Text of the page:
Patrick Holford‘s Institute for Optimum Nutrition (ION) has a remarkable offer-for only £235 and through the marvels of:
Home Study…you will learn more than you ever thought possible and by the time you have completed the course, will know enough to keep you your family and friends in the best possible health.
The course is not modest in scope or ambition. ION’s Home Study Course promises:
You will discover a lot about ‘what makes you tick’, including how food is turned into energy, how to slow down the ageing process, strengthen your immune system, discover and deal with food allergies and addictions, improve your energy and concentration, prepare for a healthy pregnancy, safeguard your baby’s health, be well in old age – and a lot more besides!…
The course is ideal for the layperson who wishes to acquire sufficient knowledge to plan a personal nutrition program for over all [sic] health or for the Complementary Therapist wanting to enhance their practice with sound nutritional advice. [Emphasis added.]
I’m not sure how to reconcile that last part with the disclaimer:
The Home Study Certificate of Completion is recognition that you have understood and successfully completed the course to ION’s standards. It is not a recognised qualification and will not count as points towards a degree. The certificate will not be regarded by ION or any other body as a means to set up in practice as a nutritional therapist. The Home Study is a self-learning program and does not enter into nutritional therapy.
The course has modules about foods that harm or heal; it also offers information about the digestive, cardiovascular, immune and respiratory systems and their diseases. I would be interested to learn more about some of this content.
E.g., an entire module is dedicated to “foods that harm” and those listed include:
coffee; sugar; refined and convenience foods; fats – trans and hydrogenated; salt; red meat; wheat; dairy products; alcohol; chemicals and pollutants in food; GMO – genetically modified food.
It would be fascinating to learn if there is a consensus of the literature on whether or not these foods are intrinsically harmful, as for some of them, their perceived harm may be related to several factors such as the quantity that is consumed as part of the normal diet (e.g., there is plenty of support for the benefits of moderate alcohol consumption for some groups and similarly for the dangers of excess consumption). It may be entertaining to unequivocally demonise foods, but it would be good to know if there is a sound basis for it. E.g., is the claim that GM foods are harmful based on well-received research or discredited studies of scary potatoes?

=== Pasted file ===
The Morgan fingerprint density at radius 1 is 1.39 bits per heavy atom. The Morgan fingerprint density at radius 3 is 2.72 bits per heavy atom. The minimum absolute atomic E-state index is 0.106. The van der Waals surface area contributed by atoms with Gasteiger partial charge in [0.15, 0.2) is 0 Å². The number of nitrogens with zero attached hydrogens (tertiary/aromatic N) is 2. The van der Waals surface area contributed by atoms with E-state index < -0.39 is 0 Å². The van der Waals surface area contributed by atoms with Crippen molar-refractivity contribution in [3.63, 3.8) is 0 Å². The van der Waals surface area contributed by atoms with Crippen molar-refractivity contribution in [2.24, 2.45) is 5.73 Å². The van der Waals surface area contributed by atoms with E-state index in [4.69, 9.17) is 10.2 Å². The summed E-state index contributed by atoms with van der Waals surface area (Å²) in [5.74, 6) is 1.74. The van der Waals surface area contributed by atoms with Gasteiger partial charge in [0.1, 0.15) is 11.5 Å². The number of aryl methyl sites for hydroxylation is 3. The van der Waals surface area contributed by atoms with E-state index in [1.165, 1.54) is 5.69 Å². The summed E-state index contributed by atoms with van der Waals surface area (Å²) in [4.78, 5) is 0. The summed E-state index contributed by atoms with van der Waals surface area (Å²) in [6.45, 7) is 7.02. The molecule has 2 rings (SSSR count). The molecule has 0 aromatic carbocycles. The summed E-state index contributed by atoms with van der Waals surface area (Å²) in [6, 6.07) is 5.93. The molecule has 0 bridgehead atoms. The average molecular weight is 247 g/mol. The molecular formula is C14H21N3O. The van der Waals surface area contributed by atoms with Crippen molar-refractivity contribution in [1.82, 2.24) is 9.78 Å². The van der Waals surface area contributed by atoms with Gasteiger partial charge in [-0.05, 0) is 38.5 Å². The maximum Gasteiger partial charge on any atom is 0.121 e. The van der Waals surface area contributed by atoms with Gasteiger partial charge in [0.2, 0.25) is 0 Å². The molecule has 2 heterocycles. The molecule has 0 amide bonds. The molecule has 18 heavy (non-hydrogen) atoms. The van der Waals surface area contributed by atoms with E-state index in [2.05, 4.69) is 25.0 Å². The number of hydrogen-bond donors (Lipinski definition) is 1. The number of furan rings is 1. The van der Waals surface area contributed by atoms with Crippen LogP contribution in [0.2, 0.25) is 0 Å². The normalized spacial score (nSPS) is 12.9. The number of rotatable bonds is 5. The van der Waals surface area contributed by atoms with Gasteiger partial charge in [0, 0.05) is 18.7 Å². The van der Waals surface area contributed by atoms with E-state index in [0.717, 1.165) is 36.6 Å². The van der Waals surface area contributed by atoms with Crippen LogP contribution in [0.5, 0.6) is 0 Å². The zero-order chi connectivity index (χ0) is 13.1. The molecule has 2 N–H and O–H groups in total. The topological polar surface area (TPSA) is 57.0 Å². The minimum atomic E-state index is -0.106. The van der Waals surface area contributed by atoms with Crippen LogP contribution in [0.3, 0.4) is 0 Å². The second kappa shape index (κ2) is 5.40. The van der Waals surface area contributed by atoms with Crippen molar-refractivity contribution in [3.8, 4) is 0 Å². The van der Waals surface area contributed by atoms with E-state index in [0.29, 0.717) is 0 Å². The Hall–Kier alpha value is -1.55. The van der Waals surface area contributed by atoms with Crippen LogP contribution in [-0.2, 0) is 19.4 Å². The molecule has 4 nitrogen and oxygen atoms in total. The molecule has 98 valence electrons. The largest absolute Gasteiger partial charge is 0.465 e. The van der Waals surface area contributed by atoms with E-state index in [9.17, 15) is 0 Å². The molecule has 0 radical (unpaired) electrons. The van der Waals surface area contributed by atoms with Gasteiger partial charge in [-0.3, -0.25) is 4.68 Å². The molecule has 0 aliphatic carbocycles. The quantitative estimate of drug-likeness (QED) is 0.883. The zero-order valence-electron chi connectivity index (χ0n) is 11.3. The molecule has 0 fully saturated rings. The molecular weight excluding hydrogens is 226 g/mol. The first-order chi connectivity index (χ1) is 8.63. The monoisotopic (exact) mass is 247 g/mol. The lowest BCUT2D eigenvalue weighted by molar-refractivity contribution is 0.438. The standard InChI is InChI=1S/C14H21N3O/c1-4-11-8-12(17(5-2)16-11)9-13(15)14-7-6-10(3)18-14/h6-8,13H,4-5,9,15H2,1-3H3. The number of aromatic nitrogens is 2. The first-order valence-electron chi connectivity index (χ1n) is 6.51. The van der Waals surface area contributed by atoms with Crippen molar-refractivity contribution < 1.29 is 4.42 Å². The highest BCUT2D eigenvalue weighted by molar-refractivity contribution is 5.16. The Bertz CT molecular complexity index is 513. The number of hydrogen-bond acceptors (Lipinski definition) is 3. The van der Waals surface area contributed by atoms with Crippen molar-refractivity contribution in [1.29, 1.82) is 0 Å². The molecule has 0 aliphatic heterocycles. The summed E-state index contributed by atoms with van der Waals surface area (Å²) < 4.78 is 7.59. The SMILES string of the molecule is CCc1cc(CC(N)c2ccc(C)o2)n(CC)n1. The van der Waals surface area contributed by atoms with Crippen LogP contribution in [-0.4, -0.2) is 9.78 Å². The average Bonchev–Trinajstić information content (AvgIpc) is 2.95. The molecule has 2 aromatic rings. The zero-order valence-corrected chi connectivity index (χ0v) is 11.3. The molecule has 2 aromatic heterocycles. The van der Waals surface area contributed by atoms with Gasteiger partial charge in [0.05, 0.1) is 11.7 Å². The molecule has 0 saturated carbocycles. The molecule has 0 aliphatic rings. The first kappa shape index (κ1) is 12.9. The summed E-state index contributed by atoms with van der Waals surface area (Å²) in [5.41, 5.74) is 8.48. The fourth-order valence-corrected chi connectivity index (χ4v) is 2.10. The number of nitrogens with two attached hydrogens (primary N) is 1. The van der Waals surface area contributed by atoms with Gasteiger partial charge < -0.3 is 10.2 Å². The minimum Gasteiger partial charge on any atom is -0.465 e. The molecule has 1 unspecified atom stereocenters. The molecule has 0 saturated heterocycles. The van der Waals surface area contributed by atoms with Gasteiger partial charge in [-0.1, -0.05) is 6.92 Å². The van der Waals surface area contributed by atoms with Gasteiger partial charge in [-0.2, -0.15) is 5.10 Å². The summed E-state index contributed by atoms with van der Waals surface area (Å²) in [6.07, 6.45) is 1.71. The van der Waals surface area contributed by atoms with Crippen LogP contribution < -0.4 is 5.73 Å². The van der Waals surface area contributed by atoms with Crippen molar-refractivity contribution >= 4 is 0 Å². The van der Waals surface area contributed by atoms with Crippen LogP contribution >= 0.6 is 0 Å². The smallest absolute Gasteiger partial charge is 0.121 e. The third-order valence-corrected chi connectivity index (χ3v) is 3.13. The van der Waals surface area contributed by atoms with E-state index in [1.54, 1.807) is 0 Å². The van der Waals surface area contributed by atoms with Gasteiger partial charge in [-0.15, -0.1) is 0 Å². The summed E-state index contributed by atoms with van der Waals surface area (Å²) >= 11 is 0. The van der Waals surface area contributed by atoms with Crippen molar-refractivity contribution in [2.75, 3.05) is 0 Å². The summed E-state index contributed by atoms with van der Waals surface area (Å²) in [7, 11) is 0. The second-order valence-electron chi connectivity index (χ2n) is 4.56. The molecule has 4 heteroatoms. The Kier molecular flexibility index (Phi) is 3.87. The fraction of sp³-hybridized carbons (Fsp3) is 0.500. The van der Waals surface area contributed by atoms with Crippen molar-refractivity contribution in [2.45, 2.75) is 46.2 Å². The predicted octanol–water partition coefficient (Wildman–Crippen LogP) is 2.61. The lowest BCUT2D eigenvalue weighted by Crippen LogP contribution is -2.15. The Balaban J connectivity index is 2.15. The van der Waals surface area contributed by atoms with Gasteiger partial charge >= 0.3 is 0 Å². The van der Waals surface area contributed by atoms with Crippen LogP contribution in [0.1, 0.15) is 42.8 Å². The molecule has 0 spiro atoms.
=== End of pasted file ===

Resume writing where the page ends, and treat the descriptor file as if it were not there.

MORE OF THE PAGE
I assume that somewhere in those modules, there is a guide to how many calories people need throughout the lifecycle. This might be particularly relevant if the modules that cover topics such as hyperactivity and ADD, sugar-free toddlers or discovering/preventing allergies and intolerance recommend the exclusion of particular foodstuffs or food groups. I would also hope that there is some guidance as to knowing the limits of your knowledge and competence and when it is essential that you should consult an appropriately qualified professional, such as a paediatric dietitian. I am a little apprehensive about the inclusion of some of these topics because they are potentially quite serious and may have a significant impact on somebody’s health and quality of life; it seems to me that this may be straying from the remit of keeping “you your family and friends in the best possible health”. In a basic course like this which is concerned with “sound nutritional advice” it may be rather too advanced to cover these topics in the sort of detail that they would demand.
It would be good to know if anyone has pursued this home study course and ‘learned more than they ever thought possible’. I would be particularly interested in learning more about the course materials and the practical tests. Has the course influenced anyone to change their way of eating in a significant manner?